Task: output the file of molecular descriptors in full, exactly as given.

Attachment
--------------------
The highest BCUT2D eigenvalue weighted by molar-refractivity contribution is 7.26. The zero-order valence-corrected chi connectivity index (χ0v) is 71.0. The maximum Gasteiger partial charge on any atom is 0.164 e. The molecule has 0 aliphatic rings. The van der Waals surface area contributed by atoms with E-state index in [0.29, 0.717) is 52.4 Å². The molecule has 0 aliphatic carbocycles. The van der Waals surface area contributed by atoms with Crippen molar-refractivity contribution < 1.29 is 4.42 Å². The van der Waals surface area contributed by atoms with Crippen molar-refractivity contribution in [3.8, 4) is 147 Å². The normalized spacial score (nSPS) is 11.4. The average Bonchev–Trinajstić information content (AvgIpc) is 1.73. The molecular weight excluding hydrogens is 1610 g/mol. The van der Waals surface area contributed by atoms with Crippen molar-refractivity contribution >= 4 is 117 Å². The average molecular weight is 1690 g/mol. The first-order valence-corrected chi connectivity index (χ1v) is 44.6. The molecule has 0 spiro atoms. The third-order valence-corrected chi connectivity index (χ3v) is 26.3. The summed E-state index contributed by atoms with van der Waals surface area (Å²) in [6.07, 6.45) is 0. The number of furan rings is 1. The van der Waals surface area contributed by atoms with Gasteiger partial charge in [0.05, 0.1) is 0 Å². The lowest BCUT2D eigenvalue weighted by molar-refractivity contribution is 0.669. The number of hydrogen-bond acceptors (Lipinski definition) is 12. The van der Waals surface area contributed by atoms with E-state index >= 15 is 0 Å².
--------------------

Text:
The highest BCUT2D eigenvalue weighted by molar-refractivity contribution is 7.26. The zero-order valence-corrected chi connectivity index (χ0v) is 71.0. The maximum Gasteiger partial charge on any atom is 0.164 e. The molecule has 0 aliphatic rings. The van der Waals surface area contributed by atoms with E-state index in [0.29, 0.717) is 52.4 Å². The molecule has 0 aliphatic carbocycles. The van der Waals surface area contributed by atoms with Crippen molar-refractivity contribution < 1.29 is 4.42 Å². The van der Waals surface area contributed by atoms with Crippen molar-refractivity contribution in [3.8, 4) is 147 Å². The normalized spacial score (nSPS) is 11.4. The average Bonchev–Trinajstić information content (AvgIpc) is 1.73. The molecular weight excluding hydrogens is 1610 g/mol. The van der Waals surface area contributed by atoms with Crippen molar-refractivity contribution >= 4 is 117 Å². The average molecular weight is 1690 g/mol. The first-order valence-corrected chi connectivity index (χ1v) is 44.6. The molecule has 0 spiro atoms. The third-order valence-corrected chi connectivity index (χ3v) is 26.3. The summed E-state index contributed by atoms with van der Waals surface area (Å²) in [6.07, 6.45) is 0. The number of furan rings is 1. The van der Waals surface area contributed by atoms with Gasteiger partial charge in [0.05, 0.1) is 0 Å². The lowest BCUT2D eigenvalue weighted by molar-refractivity contribution is 0.669. The number of hydrogen-bond acceptors (Lipinski definition) is 12. The van der Waals surface area contributed by atoms with E-state index >= 15 is 0 Å².